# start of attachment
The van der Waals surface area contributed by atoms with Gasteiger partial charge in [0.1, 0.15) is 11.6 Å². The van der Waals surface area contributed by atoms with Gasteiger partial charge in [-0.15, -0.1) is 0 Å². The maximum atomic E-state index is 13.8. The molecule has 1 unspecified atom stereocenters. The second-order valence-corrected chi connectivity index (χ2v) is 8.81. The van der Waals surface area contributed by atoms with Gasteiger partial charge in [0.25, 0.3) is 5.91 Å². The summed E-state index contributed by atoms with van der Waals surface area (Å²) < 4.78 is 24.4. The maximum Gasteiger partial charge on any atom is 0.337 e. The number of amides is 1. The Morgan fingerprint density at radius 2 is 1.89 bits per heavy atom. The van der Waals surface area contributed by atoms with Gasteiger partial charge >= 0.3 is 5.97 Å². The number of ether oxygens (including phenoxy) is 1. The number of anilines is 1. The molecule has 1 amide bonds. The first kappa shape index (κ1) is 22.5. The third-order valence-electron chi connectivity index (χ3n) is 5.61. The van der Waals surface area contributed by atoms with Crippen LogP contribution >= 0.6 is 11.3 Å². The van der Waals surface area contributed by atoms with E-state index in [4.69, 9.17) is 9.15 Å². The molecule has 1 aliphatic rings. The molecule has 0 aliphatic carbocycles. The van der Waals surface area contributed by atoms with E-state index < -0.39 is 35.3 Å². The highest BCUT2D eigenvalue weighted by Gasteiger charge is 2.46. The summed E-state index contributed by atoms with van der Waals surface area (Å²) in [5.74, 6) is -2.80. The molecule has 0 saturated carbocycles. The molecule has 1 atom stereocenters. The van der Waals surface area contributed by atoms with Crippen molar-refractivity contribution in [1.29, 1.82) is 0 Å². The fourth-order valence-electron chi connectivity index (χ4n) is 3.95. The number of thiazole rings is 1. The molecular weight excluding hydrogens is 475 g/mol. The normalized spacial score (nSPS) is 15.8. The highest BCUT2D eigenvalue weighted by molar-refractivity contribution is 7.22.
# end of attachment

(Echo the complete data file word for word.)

The van der Waals surface area contributed by atoms with Gasteiger partial charge in [0.1, 0.15) is 11.6 Å². The van der Waals surface area contributed by atoms with Gasteiger partial charge in [-0.15, -0.1) is 0 Å². The maximum atomic E-state index is 13.8. The molecule has 1 unspecified atom stereocenters. The second-order valence-corrected chi connectivity index (χ2v) is 8.81. The van der Waals surface area contributed by atoms with Gasteiger partial charge in [0.25, 0.3) is 5.91 Å². The summed E-state index contributed by atoms with van der Waals surface area (Å²) < 4.78 is 24.4. The maximum Gasteiger partial charge on any atom is 0.337 e. The number of amides is 1. The Morgan fingerprint density at radius 2 is 1.89 bits per heavy atom. The van der Waals surface area contributed by atoms with Gasteiger partial charge >= 0.3 is 5.97 Å². The number of ether oxygens (including phenoxy) is 1. The number of anilines is 1. The molecule has 1 amide bonds. The first kappa shape index (κ1) is 22.5. The third-order valence-electron chi connectivity index (χ3n) is 5.61. The van der Waals surface area contributed by atoms with Crippen LogP contribution >= 0.6 is 11.3 Å². The van der Waals surface area contributed by atoms with E-state index in [4.69, 9.17) is 9.15 Å². The molecule has 1 aliphatic rings. The molecule has 0 aliphatic carbocycles. The van der Waals surface area contributed by atoms with E-state index < -0.39 is 35.3 Å². The highest BCUT2D eigenvalue weighted by Gasteiger charge is 2.46. The summed E-state index contributed by atoms with van der Waals surface area (Å²) in [5.74, 6) is -2.80. The molecule has 0 saturated carbocycles. The molecule has 1 atom stereocenters. The van der Waals surface area contributed by atoms with Crippen molar-refractivity contribution in [1.29, 1.82) is 0 Å². The fourth-order valence-electron chi connectivity index (χ4n) is 3.95. The number of thiazole rings is 1. The molecular weight excluding hydrogens is 475 g/mol. The normalized spacial score (nSPS) is 15.8. The highest BCUT2D eigenvalue weighted by molar-refractivity contribution is 7.22.